Of course, steel isn’t the only metal you can recycle. Some other options include:

• Copper can be found in phones, electrical cords, and other household wiring.
• Brass is commonly used in plumbing joints, pumps, valves and sink hardware.
• Stainless steel is found in water filters, food containers and many kitchen accessories and cookware.
• Aluminum is used in many drink containers, car wheels, engine cylinders, and air-conditioning cores.

2. Ink Cartridges

Printers use a lot of ink, and ink cartridges don’t come cheap. But many companies will buy them back from you once they are empty. Why? They will refill them and resell them, of course.

Used ink cartridges aren’t worth a ton – you can get $2 for each in credit from Staples, for example. But if you recycle yours and collect discarded cartridges from friends and family, you can earn enough each month to pay a bill or tuck some money into savings. Just check out Google to see how many places that will buy them and choose from where you’d like to make money recycling.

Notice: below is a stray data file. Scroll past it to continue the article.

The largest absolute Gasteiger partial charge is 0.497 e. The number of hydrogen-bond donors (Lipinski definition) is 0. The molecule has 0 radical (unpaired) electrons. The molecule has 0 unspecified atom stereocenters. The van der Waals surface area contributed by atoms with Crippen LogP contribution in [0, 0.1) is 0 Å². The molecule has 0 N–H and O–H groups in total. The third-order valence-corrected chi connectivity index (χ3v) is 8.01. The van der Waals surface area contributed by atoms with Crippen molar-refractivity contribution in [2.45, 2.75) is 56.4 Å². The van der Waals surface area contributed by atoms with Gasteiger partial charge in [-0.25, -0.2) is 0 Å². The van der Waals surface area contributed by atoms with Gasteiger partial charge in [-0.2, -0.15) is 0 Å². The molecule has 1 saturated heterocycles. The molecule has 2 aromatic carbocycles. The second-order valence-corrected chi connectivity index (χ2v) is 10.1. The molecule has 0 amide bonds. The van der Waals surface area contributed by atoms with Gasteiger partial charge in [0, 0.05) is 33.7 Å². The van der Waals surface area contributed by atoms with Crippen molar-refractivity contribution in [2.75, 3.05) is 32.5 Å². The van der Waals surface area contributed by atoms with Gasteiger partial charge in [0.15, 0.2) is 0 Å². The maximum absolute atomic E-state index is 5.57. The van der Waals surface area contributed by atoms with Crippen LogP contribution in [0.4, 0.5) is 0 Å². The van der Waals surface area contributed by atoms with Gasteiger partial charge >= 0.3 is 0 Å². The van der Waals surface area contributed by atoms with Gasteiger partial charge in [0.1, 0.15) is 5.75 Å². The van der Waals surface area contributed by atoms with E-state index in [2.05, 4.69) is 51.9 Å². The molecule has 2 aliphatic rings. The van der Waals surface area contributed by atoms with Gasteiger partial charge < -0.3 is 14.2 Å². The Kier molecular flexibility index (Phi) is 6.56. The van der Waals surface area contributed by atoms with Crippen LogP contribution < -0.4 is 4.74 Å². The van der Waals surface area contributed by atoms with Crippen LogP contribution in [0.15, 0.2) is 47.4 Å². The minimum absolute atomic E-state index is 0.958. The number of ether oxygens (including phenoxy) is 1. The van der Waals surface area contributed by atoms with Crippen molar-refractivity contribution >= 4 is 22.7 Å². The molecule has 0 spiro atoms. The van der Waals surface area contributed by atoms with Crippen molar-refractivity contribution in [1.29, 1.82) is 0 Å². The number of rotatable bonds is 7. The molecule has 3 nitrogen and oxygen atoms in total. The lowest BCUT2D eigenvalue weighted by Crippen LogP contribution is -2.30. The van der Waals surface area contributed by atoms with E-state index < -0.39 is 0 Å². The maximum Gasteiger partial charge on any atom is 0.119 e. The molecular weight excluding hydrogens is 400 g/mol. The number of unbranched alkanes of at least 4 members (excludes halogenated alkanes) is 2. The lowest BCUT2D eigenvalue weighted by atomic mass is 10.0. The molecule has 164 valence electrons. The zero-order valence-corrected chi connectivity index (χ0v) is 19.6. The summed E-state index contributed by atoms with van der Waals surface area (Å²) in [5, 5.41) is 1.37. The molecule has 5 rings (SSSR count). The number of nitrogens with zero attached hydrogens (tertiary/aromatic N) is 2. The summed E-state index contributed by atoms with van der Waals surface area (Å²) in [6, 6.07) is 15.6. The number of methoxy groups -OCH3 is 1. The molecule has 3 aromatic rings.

3. Used Cooking Oil

Biodiesel is a growing industry that relies on used cooking oil. Collecting it can be a messy task, but you can earn as much as 75 cents per gallon for your efforts. Buyers can be found on Craigslist, or you can look for biodiesel firms like Waste Oil Recyclers that even will come and pick it up for you.

You might not personally use a ton of cooking oil in your own home, but practically everyone you know also uses it. Let them know you are recycling what they would just throw away, and they probably will be happy to let you take the greasy mess off their hands.